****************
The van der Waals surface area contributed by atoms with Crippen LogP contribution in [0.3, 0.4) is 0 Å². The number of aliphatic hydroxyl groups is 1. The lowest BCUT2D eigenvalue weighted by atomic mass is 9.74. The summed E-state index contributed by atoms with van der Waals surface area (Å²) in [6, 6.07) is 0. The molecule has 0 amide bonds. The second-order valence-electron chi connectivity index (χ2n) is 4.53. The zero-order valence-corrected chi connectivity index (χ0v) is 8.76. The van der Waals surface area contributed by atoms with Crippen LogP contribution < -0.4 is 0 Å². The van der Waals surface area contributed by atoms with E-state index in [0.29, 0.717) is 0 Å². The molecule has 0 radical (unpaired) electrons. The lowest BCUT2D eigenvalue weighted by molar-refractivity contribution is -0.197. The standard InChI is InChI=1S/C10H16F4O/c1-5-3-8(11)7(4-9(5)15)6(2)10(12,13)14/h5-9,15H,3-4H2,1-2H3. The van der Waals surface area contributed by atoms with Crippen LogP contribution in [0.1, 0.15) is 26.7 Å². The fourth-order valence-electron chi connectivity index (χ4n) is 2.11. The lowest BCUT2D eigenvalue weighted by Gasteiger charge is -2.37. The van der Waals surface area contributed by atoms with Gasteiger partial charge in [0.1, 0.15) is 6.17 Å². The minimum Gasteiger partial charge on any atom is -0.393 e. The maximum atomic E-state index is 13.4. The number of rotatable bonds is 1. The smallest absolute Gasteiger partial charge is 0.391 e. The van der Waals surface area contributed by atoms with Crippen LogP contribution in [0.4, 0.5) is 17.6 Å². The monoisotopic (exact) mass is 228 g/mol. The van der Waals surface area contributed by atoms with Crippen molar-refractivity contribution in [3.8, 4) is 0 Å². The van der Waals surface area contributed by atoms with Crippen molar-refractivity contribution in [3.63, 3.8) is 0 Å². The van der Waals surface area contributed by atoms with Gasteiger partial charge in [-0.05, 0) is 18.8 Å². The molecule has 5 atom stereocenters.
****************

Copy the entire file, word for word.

The van der Waals surface area contributed by atoms with Crippen LogP contribution in [0.3, 0.4) is 0 Å². The number of aliphatic hydroxyl groups is 1. The lowest BCUT2D eigenvalue weighted by atomic mass is 9.74. The summed E-state index contributed by atoms with van der Waals surface area (Å²) in [6, 6.07) is 0. The molecule has 0 amide bonds. The second-order valence-electron chi connectivity index (χ2n) is 4.53. The zero-order valence-corrected chi connectivity index (χ0v) is 8.76. The van der Waals surface area contributed by atoms with Crippen LogP contribution < -0.4 is 0 Å². The van der Waals surface area contributed by atoms with E-state index in [0.29, 0.717) is 0 Å². The molecule has 0 radical (unpaired) electrons. The lowest BCUT2D eigenvalue weighted by molar-refractivity contribution is -0.197. The standard InChI is InChI=1S/C10H16F4O/c1-5-3-8(11)7(4-9(5)15)6(2)10(12,13)14/h5-9,15H,3-4H2,1-2H3. The van der Waals surface area contributed by atoms with Crippen LogP contribution in [0.1, 0.15) is 26.7 Å². The fourth-order valence-electron chi connectivity index (χ4n) is 2.11. The lowest BCUT2D eigenvalue weighted by Gasteiger charge is -2.37. The van der Waals surface area contributed by atoms with Gasteiger partial charge in [0.1, 0.15) is 6.17 Å². The minimum Gasteiger partial charge on any atom is -0.393 e. The maximum atomic E-state index is 13.4. The number of rotatable bonds is 1. The smallest absolute Gasteiger partial charge is 0.391 e. The van der Waals surface area contributed by atoms with Crippen LogP contribution in [0.4, 0.5) is 17.6 Å². The monoisotopic (exact) mass is 228 g/mol. The van der Waals surface area contributed by atoms with Crippen molar-refractivity contribution in [3.8, 4) is 0 Å². The van der Waals surface area contributed by atoms with Crippen molar-refractivity contribution in [3.63, 3.8) is 0 Å². The van der Waals surface area contributed by atoms with Gasteiger partial charge in [-0.05, 0) is 18.8 Å². The molecule has 5 atom stereocenters.